In Pennsylvania’s Push Toward Renewable Energy, Consumers Have “Power”
Green Philly’s panel discussion on sustainable energy and consumer choice highlighted the potential for individuals to impact the state’s energy transition.
With great power comes great responsibility.
That was the message for Philadelphians at a panel discussion hosted by Green Philly on Wednesday night at the Friends Center focused on sustainable energy and energy consumer rights.
Pennsylvania is ranked 45th in the country for renewable energy generation, with just 3% of its production coming from wind, solar, and hydropower. But the state’s choice-based energy market gives residents the opportunity to select their own provider and help push for progress.
“The fact is that Pennsylvania is behind. We have a lot of work to do,” Divya Desai, executive director of the Energy Co-op, said. “Consumers have the power to demand renewable energy. We can vote at the polls and we can vote with our dollars.”
The 1996 Electric Competition Act opened the state’s energy market up so that consumers can receive their power from anyone, not just power plant-owning utilities, as Dan Mumford, Director of the Pennsylvania Utility Commission’s Office of Competitive Market Oversight, explained. The result was to turn residents from passive consumers into active shoppers.
“There’s a great opportunity with choice for consumers,” Michael Gruin, an energy attorney with Stevens & Lee, said. “There’s also greater responsibility to become knowledgeable about their usage, their supply options, regulations, and who’s who.”
How can consumers choose renewable energy?
Using the PA Power Switch website, energy consumers can decide between fixed and variable rates, shop for the best price, and, most important in the broader push to transition toward clean energy, select providers that offer energy generated from renewable resources. Even though there is sometimes a premium associated with buying sustainable energy, Mumford said 37 percent of households that shop opt for a renewable product. That’s especially important in a state with a long history of coal mining and natural gas production and a legislature reluctant to push for an energy transition.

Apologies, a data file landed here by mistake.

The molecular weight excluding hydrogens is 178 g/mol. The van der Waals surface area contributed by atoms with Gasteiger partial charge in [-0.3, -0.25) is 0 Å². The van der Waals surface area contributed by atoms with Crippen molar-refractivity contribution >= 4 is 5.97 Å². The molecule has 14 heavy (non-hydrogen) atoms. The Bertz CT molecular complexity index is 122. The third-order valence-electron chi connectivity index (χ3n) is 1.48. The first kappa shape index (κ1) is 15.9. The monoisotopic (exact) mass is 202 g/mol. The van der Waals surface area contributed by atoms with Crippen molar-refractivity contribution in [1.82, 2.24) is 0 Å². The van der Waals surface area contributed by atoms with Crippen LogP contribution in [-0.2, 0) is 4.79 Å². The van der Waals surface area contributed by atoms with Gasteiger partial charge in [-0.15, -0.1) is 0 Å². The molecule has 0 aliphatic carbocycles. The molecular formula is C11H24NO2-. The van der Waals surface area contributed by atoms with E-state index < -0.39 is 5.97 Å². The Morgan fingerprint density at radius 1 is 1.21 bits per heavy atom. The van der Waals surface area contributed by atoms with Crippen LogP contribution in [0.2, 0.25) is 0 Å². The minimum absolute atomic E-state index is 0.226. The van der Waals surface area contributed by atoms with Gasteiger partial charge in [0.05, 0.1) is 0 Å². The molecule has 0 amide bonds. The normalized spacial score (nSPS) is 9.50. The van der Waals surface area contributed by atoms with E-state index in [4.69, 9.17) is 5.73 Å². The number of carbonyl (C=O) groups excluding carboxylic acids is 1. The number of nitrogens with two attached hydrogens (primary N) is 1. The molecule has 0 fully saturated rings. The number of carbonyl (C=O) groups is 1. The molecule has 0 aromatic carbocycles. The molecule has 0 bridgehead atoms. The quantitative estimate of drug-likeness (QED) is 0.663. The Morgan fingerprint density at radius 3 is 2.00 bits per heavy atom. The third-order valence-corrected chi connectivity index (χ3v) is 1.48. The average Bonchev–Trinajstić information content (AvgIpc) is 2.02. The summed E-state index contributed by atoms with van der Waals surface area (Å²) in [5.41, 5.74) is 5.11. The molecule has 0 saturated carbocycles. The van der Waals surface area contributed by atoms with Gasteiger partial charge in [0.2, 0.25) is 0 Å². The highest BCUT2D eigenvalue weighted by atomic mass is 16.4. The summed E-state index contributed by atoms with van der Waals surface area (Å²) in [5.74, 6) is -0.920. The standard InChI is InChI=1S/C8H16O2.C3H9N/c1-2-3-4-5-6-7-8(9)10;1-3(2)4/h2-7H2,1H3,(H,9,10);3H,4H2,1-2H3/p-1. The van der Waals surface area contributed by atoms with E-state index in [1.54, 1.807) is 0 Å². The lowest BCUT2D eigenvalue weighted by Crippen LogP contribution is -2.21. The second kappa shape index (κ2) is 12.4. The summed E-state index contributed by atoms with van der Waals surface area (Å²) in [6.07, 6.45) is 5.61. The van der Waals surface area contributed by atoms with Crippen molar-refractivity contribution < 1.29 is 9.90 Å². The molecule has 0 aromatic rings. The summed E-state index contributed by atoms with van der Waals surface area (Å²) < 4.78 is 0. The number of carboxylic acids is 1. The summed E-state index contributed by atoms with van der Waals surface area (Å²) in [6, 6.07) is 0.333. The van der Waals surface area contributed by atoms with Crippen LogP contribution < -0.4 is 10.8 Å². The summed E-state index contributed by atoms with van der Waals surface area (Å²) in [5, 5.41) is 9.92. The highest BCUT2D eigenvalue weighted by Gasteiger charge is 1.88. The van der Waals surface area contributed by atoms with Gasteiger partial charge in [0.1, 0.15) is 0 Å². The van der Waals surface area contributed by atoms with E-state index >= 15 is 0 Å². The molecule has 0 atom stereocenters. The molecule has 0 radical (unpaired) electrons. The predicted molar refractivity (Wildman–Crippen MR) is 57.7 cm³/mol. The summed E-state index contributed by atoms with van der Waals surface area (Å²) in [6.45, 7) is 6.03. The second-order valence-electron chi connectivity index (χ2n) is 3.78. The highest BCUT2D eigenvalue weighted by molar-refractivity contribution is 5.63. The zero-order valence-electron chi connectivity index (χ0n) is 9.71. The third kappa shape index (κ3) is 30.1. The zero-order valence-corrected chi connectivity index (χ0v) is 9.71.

Pennsylvania’s alternative energy portfolio standard – a mandate for the amount of the state’s energy that comes from alternative energy sources- hasn’t been updated since hitting its 18 percent target in 2021, which sits well below the targets of neighboring states like New York (70 percent by 2030); New Jersey (50 percent by 2030); and Delaware (28 percent by 2030 and 40 percent by 2035), Desai said. Notably, the Pennsylvania target also includes nonrenewable energy sources.
“Pennsylvania’s requirements are simply not ambitious enough to drive consequential renewable energy production and will not impact carbon emissions-cutting in the state,” Desai said.
She urged the development of a more robust standard, which she said “would propel the state forward in renewable energy development, drive economic progress, create jobs, and ultimately drive down the cost of renewable energy.”
How is Philadelphia doing towards a clean energy future?
For its part, Philadelphia is on a positive trajectory in the energy transition, Dom McGraw, deputy director of municipal services for the city’s Office of Sustainability, said. The Municipal Energy Master Plan released in 2017 targeted a 50 percent reduction in greenhouse gas emissions by 2030.
The city has already reached a 44 percent reduction thanks to a cleaner energy grid, he said. And construction is expected to be completed this year on a solar energy project in Adams County that would boost the portion of the city’s energy from alternative sources to 30 percent. McGraw said the city is “trying to find innovative ways to move the needle,” highlighting a program that allows homes that generate solar power to donate their energy to support low- and moderate-income families.
Although Pennsylvania’s renewable energy targets fall below what’s needed to combat climate change and stabilize the state’s future, energy choice gives everyone a chance to help create change. And informed residents can push their representatives to advocate for new ideas like community solar, which allows individuals and businesses to share the benefits of a solar project, Gruin said. A more ambitious target in the state’s portfolio standard—or a shift in the portion required to come from sustainable sources—will only happen if elected officials in Harrisburg feel the pressure from their constituents, the panelists agreed.
“Ultimately, an increase in those levels has to come from the general assembly,” Mumford said. “In the meantime, I’d urge consumers to exercise your power. If you want renewable energy, buy renewable energy.”
Photos: Lexy Pierce Photography